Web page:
Statin Use Linked to Lower Prostate Cancer Death Risk
Canadian researchers say findings aren't proof, call for more studies
TUESDAY, Nov. 5, 2013 (HealthDay News) -- Prostate cancer patients who take the cholesterol-lowering drugs known as statins appear to face a lower risk of death from their disease, new Canadian research suggests.
The decreased risk was strongest for those who were taking the statins before their cancer diagnosis, investigators found. In addition, the study also showed, statin use was associated with a lower risk for any cause of death.
Despite the evidence, however, the study team called for more research to confirm the findings.
"The results of our study suggest that the use of statins is associated with a decreased risk of prostate cancer mortality," said study co-author Laurent Azoulay, from Jewish General Hospital and McGill University in Montreal. "(But) overall, while our results are very promising, we believe that additional rigorous studies are needed before prescribing these agents to men with prostate cancer."
Azoulay and his colleagues, whose study is published online ahead of print in the Journal of Clinical Oncology, noted that they did not show a direct cause-and-effect relationship between the popular drugs taken by millions to prevent heart disease and a lower death risk from prostate cancer.
To explore the protective potential of statins, which are sold under such brand names as Zocor, Crestor and Lipitor, the authors analyzed data on almost 12,000 men from the United Kingdom who had been diagnosed with prostate cancer at some point between 1998 and 2009.
The men were tracked through 2012, for an average of more than four years after their diagnosis. During that time, nearly 3,500 died, and almost 1,800 of those deaths were attributed to prostate cancer.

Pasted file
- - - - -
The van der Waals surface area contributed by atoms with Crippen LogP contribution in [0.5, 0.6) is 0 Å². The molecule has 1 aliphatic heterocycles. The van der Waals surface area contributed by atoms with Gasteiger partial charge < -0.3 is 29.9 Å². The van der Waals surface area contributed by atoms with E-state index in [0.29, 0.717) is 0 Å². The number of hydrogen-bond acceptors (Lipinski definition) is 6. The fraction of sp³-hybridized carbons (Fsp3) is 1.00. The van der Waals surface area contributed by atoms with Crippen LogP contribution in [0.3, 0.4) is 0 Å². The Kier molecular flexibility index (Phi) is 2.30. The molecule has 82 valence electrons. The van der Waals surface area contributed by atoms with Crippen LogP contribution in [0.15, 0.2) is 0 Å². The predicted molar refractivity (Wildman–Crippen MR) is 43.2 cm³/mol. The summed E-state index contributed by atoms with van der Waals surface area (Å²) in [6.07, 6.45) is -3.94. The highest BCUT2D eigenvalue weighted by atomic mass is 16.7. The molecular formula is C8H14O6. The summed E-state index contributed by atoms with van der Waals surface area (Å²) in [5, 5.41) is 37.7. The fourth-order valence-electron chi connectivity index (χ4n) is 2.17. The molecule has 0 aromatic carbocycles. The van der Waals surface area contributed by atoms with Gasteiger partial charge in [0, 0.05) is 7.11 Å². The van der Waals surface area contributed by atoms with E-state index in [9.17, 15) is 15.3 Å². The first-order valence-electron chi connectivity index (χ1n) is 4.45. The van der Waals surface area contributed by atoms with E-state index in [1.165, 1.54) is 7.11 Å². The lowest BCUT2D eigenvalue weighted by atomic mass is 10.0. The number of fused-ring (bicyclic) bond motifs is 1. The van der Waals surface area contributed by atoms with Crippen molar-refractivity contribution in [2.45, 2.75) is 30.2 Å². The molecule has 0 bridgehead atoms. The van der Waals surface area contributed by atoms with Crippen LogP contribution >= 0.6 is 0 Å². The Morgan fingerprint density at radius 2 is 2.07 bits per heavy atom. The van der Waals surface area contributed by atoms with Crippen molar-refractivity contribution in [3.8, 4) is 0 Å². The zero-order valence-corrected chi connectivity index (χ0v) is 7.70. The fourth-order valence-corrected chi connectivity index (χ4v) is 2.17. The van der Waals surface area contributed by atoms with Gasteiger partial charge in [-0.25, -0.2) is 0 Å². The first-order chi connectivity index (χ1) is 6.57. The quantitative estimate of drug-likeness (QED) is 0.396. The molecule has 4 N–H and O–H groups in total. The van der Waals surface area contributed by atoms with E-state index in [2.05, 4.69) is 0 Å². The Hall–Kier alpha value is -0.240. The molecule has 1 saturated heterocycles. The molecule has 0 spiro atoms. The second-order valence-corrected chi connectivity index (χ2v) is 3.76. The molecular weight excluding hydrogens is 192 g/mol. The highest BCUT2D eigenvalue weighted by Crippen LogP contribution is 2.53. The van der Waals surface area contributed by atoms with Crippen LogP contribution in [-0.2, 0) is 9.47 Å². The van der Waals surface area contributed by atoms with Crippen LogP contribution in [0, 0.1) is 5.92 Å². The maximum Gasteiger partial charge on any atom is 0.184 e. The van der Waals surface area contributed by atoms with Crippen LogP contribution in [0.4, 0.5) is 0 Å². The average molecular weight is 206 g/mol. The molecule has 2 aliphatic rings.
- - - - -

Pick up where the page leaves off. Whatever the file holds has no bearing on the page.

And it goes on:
Ultimately, Azoulay's team concluded that statin use was associated with both a lower risk of dying from prostate cancer as well as a lower risk of death from any cause. The protective effect attributed to statin use was strongest among those men who had begun using statins before they were diagnosed with prostate cancer.
At this point, the authors can only theorize on what the connection could be.
"In terms of their possible physiological effects, several experimental studies have shown that statins have anti-tumor properties on prostate cancer cells, such as on cell proliferation," Azoulay noted.
"The results of our study do corroborate these experimental studies," he added. "That being said, it is well-documented that long-term statin users are 'health-conscious' individuals. Thus, it is also possible that their healthy behavior may have contributed, at least in part, to the observed decreased risk with prostate cancer mortality."
But if further research upholds the current indications, would a statin regimen be advisable?
"Statins are generally safe drugs, though some rare adverse events can occur, such as muscle damage," Azoulay said. "This is especially relevant as certain prostate cancer treatments, such as androgen-deprivation therapy, may also affect muscle mass."
Future studies should assess whether statins can be used safely with other prostate cancer treatments, he added.
Dr. Anthony D'Amico, chief of radiation oncology at Brigham and Women's Hospital in Boston, suggested, however, the findings should be considered with caution.
"It is important to note that this is a study of association and not proof of cause and effect," he said, noting that only a large randomized trial can prove causation.
"Nevertheless, the study results are encouraging," he added, "and support a randomized trial to validate their findings for statin use in the pre- and post-(prostate cancer) diagnostic settings."
For more on prostate cancer, visit the U.S. National Institutes of Health.